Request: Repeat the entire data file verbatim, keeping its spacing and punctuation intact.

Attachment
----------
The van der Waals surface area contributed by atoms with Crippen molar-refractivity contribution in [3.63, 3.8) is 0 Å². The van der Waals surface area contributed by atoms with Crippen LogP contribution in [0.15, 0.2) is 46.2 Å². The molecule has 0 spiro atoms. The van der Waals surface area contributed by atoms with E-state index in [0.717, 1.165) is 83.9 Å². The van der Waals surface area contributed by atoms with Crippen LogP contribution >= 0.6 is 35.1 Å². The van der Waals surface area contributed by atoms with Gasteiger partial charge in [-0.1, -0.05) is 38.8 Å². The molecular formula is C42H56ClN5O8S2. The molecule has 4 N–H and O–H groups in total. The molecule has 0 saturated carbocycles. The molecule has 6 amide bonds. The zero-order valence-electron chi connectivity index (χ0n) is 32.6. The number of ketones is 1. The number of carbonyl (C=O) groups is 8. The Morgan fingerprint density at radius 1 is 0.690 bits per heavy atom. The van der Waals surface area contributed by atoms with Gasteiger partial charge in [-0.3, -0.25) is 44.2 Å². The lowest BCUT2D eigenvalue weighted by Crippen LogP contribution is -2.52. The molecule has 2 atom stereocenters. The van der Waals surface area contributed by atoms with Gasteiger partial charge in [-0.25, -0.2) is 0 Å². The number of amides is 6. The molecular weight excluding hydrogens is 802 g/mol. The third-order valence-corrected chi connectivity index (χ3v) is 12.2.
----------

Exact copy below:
The van der Waals surface area contributed by atoms with Crippen molar-refractivity contribution in [3.63, 3.8) is 0 Å². The van der Waals surface area contributed by atoms with Crippen LogP contribution in [0.15, 0.2) is 46.2 Å². The molecule has 0 spiro atoms. The van der Waals surface area contributed by atoms with E-state index in [0.717, 1.165) is 83.9 Å². The van der Waals surface area contributed by atoms with Crippen LogP contribution >= 0.6 is 35.1 Å². The van der Waals surface area contributed by atoms with Gasteiger partial charge in [-0.1, -0.05) is 38.8 Å². The molecular formula is C42H56ClN5O8S2. The molecule has 4 N–H and O–H groups in total. The molecule has 0 saturated carbocycles. The molecule has 6 amide bonds. The zero-order valence-electron chi connectivity index (χ0n) is 32.6. The number of ketones is 1. The number of carbonyl (C=O) groups is 8. The Morgan fingerprint density at radius 1 is 0.690 bits per heavy atom. The van der Waals surface area contributed by atoms with Gasteiger partial charge in [-0.3, -0.25) is 44.2 Å². The lowest BCUT2D eigenvalue weighted by Crippen LogP contribution is -2.52. The molecule has 2 atom stereocenters. The van der Waals surface area contributed by atoms with Gasteiger partial charge in [-0.25, -0.2) is 0 Å². The number of amides is 6. The molecular weight excluding hydrogens is 802 g/mol. The third-order valence-corrected chi connectivity index (χ3v) is 12.2.